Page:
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The Australian A-League – an introduction to the Marquee player system

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Australia’s A-League was born out of the ashes of the old National Soccer League (NSL). The NSL was plagued by poor management, ethnic rivalries and a low profile compared to the ‘traditional’ football codes of rugby league, rugby union and Australian Rules football (depending on which state you lived in). Following a Government inquiry, the old Soccer Australia was wound up and the Football Federation of Australia (FFA) was formed along with the new A-League.

The new administrative setup was designed to usher in an era of professionalism in Australian football. In order to ensure that the A-League was able to attract a high enough profile in the early years, clubs needed a way to attract big name players without blowing out the salary cap. As the Australian market is quite small on a global scale, clubs were never going to attract a household name at the peak of their form. However, hopes were high that a retiring superstar or two might be lured to Australia with the promise of a combination of cash, profile and our awesome climate (just stay out of the sun between 10 and 2). The marquee system was designed to enable clubs to attract well known, skillful and exciting players without threatening the financial viability of clubs and the League.

Squad Rules

It is useful to run through some of the rules governing the makeup of each A-League squad to given an understanding of where the marquee player fits in the picture. Each squad must have:

• a minimum of 20 and maximum of 23 signed players
• at least three U20 players
• no more than four international players
• a total salary cap per team of around AU$1.8 million (expected to reach about $2m by year 5 of the competition)
• additional players can be signed as “injury replacement” players for a minimum of 6 weeks if, at the time of signing, there are less than 15 rostered players available for selection.

Added to that mix is the marquee player. The salary for a marquee player does not count towards the salary cap but is included in the foreign player count. Just to complicate matters further, a loophole in the rules means that injury replacement players also do not count towards the salary cap. Confused yet? Good.

Guest Players — Marquees by Stealth

part1 romario.thumbnail The Australian A League   an introduction to the Marquee player systemClubs are also allowed to sign what are known as “guest players”. These players are signed for a short duration (generally 4 weeks) with no expectation that they will stay on beyond the initial terms of contract. I don’t see the point of the guest player myself as any player worth the outrageous dollars is already going to be signed up and unavailable. However, I concede that it might be a good way to road-test an ageing superstar to see if they have managed to retain enough of their touch to be worth signing longer term.

There have been two guest players in the League, both in Season 2 — Romario and Benito Carbone. Romario played a 4 game stint for Adelaide, scoring a single goal in his final game. While his presence attracted media attention, his football was not extraordinary. It was clear he was just marking time until his 1,000th career goal and it was rumoured at the time that Romario had already promised that one to Vasco de Gama.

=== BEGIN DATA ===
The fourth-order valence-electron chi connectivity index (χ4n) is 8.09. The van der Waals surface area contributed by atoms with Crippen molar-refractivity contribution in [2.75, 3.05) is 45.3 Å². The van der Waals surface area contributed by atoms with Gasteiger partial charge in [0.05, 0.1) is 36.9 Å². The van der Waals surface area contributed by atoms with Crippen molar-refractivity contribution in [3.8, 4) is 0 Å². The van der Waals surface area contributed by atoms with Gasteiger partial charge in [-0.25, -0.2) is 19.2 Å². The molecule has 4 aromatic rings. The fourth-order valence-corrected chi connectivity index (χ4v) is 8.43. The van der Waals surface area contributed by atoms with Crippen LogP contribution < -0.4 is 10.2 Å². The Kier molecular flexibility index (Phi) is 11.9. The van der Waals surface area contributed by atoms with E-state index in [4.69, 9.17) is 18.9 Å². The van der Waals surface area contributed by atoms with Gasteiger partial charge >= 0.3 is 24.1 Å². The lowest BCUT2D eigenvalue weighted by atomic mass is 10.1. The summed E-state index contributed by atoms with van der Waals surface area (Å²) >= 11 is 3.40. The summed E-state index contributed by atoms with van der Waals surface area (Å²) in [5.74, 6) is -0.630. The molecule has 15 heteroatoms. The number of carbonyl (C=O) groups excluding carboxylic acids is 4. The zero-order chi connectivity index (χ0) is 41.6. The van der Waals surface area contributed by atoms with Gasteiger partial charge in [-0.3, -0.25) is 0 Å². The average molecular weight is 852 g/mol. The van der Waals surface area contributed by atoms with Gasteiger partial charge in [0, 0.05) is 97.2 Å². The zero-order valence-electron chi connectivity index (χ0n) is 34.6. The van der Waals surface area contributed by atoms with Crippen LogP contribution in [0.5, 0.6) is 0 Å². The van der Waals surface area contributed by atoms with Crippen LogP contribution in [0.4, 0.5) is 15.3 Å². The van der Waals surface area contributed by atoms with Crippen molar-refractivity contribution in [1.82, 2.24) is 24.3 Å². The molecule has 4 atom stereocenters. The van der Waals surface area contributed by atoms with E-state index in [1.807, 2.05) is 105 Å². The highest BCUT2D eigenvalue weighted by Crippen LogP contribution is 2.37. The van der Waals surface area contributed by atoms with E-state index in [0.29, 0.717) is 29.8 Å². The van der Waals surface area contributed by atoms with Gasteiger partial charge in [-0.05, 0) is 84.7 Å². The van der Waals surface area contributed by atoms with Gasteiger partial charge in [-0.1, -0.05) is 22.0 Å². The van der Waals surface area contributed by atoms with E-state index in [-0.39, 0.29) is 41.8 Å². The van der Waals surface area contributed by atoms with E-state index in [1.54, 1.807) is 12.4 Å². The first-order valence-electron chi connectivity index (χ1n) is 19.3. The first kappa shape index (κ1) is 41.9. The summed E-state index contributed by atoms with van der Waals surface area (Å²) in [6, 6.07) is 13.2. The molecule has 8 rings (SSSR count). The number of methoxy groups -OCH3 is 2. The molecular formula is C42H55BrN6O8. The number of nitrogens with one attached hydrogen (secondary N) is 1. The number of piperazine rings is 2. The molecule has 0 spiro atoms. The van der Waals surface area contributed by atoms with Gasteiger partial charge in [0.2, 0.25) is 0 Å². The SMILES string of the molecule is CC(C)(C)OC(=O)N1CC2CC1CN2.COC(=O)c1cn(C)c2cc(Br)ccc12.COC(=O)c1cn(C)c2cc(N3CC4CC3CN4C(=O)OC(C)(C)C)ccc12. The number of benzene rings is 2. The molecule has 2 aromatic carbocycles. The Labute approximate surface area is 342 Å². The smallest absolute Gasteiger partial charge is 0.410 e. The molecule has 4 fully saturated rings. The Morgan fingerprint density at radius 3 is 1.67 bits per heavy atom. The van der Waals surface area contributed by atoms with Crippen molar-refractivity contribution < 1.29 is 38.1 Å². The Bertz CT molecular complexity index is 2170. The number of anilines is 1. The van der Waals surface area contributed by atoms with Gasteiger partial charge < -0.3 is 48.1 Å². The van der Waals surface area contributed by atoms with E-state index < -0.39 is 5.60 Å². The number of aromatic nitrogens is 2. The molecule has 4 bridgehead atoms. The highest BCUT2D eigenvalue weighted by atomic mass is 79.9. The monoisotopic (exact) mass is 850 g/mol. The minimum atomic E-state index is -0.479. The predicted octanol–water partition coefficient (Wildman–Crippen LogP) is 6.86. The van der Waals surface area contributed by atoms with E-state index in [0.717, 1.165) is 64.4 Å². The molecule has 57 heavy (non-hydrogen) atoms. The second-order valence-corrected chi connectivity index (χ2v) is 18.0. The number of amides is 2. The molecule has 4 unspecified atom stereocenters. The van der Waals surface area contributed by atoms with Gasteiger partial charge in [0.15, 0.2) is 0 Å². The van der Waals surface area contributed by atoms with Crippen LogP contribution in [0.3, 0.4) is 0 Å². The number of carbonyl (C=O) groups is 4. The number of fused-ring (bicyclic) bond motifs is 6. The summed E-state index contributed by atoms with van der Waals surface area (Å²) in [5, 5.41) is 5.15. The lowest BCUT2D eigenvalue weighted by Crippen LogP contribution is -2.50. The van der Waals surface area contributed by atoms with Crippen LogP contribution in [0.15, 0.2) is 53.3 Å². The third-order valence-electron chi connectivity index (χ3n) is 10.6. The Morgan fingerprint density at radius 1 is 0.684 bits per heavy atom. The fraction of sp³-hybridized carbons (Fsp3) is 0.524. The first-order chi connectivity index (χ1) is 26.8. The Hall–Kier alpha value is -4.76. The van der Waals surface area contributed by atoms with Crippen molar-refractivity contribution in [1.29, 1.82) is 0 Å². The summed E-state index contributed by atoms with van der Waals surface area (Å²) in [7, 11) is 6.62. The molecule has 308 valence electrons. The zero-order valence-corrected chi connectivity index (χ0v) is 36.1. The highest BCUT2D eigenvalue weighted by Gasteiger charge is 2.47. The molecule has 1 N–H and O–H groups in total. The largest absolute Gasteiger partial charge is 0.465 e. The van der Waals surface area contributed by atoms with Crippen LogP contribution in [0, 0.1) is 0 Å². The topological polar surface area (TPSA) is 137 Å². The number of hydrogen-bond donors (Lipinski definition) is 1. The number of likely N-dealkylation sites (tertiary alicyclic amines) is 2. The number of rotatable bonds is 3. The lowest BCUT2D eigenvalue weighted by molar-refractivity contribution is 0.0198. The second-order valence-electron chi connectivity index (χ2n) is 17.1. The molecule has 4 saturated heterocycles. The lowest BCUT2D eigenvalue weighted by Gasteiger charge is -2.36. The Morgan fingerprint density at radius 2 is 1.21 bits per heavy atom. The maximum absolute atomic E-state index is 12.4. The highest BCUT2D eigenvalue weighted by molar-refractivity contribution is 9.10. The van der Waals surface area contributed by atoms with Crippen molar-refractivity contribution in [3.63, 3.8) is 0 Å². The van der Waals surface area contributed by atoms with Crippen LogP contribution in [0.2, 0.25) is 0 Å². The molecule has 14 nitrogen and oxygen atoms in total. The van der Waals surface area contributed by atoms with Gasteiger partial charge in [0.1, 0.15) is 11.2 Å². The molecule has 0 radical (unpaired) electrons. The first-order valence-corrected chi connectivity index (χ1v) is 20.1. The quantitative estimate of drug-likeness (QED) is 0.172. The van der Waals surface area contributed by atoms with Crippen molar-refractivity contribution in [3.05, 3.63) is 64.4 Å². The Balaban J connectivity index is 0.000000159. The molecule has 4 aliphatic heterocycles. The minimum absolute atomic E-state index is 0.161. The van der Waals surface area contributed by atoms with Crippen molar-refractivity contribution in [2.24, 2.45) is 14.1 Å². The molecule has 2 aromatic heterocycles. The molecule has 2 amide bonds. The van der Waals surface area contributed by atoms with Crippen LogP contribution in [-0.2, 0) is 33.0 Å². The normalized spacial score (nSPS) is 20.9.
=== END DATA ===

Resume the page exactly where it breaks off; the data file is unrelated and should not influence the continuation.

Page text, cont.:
part1 benitocarbone.thumbnail The Australian A League   an introduction to the Marquee player systemCarbone signed for an initial 4 game stint with a view to becoming a longer term marquee signing. Carbone was a popular signing for Sydney FC and had an immediate impact. Unfortunately for Carbone and Sydney FC, he badly tore his hamstring in his third game, ruling him out for 7 weeks. During this time, he was unable to come to terms with the club and his time in Sydney was not extended.

Types of Marquee Players

In practice, marquee players can be divided in to two groups: high profile overseas players (for example Dwight Yorke and Juninho) and big name Australian players returning home to give something back to the local game before retirement (for example Ned Zelic, Craig Moore and Tony Vidmar). Generally the overseas players are attacking midfielders or strikers while the local marquees have been selected across the full range of positions including some quality defenders such as Moore and Vidmar.

So there you have it, a quick introduction to the marquee system in the Australian A-League. Tomorrow I will take a look at the contribution of the overseas marquee players to assess what impact, if any, they have had on the A-League.

Part 1: Introduction to the Marquee player system
Part 2: Has the overseas Marquee experiment worked?
Part 3: Coming home – the local Marquee players

Shane Perris is the resident geek of techwhimsy.com and journeyman wingback for Narrabundah FC.

Comments (4)

  1. Very interesting article. I’ve always thought it would be fun to play in Australia. Much like playing in the MLS, it would be interesting to play in a growing league that is fairly new and going places. If I had the chance, I would seriously consider playing there.

  2. The League -is- growing but it has so much yet to do. Even the national team coash (Dutchman Pim Verbeek) says that it is better for players to be training with a top division Europe side with no game time than to play 90 minutes, week in week out in the A-League. He copped a lot of heat for that comment from the local press, but Pim’s right. It isn’t strong enough yet, but it’s improving every year.

    Season 4 should be a cracker!